Next year will mark the tenth anniversary of the start of the Northern Kites reintroduction project. FoRK is planning to increase the size of its monitoring teams in an effort to ensure that all potential areas are fully covered. The aim will be to recruit volunteers from the Durham and the Northumberland and Tyneside bird clubs, RSPB and other groups to 'adopt' potential areas and survey them for displaying birds in February and March and for evidence of breeding in April and May. This will aim to build on a one-day survey carried out during March 2013 when, despite appalling conditions with freezing winds, icy roads and heavy snow in upland areas, more than 30 volunteers turned out to search for kites.
Tuesday 20th August 2013
Monitoring our kites in the Derwent Valley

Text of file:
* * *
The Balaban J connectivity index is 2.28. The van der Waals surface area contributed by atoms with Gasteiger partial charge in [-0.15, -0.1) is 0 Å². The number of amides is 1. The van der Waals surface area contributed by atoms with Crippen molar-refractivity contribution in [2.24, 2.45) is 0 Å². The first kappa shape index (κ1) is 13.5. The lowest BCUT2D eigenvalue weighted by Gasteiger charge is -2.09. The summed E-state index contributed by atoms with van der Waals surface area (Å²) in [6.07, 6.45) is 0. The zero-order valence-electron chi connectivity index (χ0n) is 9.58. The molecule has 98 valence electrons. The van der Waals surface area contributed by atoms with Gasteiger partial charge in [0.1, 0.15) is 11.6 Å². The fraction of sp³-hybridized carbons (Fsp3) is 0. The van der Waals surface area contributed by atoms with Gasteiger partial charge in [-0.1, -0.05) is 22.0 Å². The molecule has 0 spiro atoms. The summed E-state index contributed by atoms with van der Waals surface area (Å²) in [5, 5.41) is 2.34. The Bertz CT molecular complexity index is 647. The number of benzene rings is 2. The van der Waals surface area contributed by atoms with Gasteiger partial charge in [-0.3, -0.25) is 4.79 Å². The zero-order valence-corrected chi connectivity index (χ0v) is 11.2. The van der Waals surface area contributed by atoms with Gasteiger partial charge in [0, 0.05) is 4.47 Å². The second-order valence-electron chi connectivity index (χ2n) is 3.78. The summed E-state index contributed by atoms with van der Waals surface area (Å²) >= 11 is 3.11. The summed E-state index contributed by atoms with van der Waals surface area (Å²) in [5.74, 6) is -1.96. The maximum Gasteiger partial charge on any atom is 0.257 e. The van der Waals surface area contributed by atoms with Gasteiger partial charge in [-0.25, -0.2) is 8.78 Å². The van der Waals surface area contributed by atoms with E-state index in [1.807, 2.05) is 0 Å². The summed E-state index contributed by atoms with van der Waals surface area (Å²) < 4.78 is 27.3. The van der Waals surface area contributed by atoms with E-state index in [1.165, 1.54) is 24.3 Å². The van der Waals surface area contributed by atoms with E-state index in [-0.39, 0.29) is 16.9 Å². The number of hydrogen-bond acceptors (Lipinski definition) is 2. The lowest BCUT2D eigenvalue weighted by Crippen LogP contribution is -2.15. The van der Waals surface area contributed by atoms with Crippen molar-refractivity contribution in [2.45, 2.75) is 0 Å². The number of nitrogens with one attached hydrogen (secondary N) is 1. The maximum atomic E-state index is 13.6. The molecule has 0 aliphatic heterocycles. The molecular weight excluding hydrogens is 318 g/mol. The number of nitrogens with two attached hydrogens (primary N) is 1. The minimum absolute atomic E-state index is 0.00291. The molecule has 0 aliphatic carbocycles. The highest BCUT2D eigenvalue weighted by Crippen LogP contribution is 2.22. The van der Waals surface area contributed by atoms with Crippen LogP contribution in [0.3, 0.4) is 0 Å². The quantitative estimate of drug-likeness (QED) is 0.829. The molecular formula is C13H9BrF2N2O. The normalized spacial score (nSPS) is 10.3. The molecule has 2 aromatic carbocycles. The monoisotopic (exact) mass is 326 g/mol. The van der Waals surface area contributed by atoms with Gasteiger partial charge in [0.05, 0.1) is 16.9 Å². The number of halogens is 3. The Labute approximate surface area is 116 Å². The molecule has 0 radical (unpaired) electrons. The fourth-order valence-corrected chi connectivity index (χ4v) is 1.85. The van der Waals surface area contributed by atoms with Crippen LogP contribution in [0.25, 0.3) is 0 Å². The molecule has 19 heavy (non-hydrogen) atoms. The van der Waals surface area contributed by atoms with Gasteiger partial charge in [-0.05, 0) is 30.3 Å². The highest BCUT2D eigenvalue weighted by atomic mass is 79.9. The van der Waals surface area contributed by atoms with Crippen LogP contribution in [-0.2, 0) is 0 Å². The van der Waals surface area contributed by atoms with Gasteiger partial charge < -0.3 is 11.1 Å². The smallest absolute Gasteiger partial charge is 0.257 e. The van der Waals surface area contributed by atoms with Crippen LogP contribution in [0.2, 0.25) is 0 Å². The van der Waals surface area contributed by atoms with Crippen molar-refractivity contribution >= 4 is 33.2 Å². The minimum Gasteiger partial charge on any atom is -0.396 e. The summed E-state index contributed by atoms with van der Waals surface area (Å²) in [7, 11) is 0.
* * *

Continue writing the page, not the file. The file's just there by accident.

Wednesday 20th November 2013
Three Volunteers went out to Sherburn Towers at 3pm. A brilliant sun was gradually setting. In this photograph the fields and sheep are in the bright glow of the sun's angled rays. The distant hail shower could be seen from their viewpoint, but later, the sky turned to a deep indigo blue. The kites were clearly sheltering from this inclement weather, so the monitors called it a day.
Image courtesy of Harold Dobson
Sunday 10th November 2013
Mick Render reports:
Here are Sunday evening's photographs of the pylon which was used as a pre-roost. I couldn't photograph all of the Kites are some were behind the tree, which is in front of the pylon.